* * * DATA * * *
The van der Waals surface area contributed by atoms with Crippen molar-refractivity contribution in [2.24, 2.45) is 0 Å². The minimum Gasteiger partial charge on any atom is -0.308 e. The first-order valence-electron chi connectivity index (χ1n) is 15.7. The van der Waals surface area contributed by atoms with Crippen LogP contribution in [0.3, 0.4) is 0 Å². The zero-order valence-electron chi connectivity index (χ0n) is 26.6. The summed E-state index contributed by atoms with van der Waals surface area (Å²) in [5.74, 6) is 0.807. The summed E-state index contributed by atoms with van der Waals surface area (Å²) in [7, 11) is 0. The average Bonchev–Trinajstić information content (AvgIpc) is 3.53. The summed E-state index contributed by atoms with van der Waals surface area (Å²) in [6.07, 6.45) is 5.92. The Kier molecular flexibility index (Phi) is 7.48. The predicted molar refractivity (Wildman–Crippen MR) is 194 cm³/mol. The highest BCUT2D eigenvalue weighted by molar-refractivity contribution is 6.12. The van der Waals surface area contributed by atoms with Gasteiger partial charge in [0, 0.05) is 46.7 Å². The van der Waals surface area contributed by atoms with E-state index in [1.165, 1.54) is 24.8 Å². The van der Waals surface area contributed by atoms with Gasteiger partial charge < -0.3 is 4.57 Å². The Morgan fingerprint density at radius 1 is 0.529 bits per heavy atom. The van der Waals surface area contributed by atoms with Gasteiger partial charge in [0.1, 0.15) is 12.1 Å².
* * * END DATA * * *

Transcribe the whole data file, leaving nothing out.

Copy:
The van der Waals surface area contributed by atoms with Crippen molar-refractivity contribution in [2.24, 2.45) is 0 Å². The minimum Gasteiger partial charge on any atom is -0.308 e. The first-order valence-electron chi connectivity index (χ1n) is 15.7. The van der Waals surface area contributed by atoms with Crippen LogP contribution in [0.3, 0.4) is 0 Å². The zero-order valence-electron chi connectivity index (χ0n) is 26.6. The summed E-state index contributed by atoms with van der Waals surface area (Å²) in [5.74, 6) is 0.807. The summed E-state index contributed by atoms with van der Waals surface area (Å²) in [7, 11) is 0. The average Bonchev–Trinajstić information content (AvgIpc) is 3.53. The summed E-state index contributed by atoms with van der Waals surface area (Å²) in [6.07, 6.45) is 5.92. The Kier molecular flexibility index (Phi) is 7.48. The predicted molar refractivity (Wildman–Crippen MR) is 194 cm³/mol. The highest BCUT2D eigenvalue weighted by molar-refractivity contribution is 6.12. The van der Waals surface area contributed by atoms with Gasteiger partial charge in [0, 0.05) is 46.7 Å². The van der Waals surface area contributed by atoms with E-state index in [1.165, 1.54) is 24.8 Å². The van der Waals surface area contributed by atoms with Gasteiger partial charge < -0.3 is 4.57 Å². The Morgan fingerprint density at radius 1 is 0.529 bits per heavy atom. The van der Waals surface area contributed by atoms with Gasteiger partial charge in [0.1, 0.15) is 12.1 Å².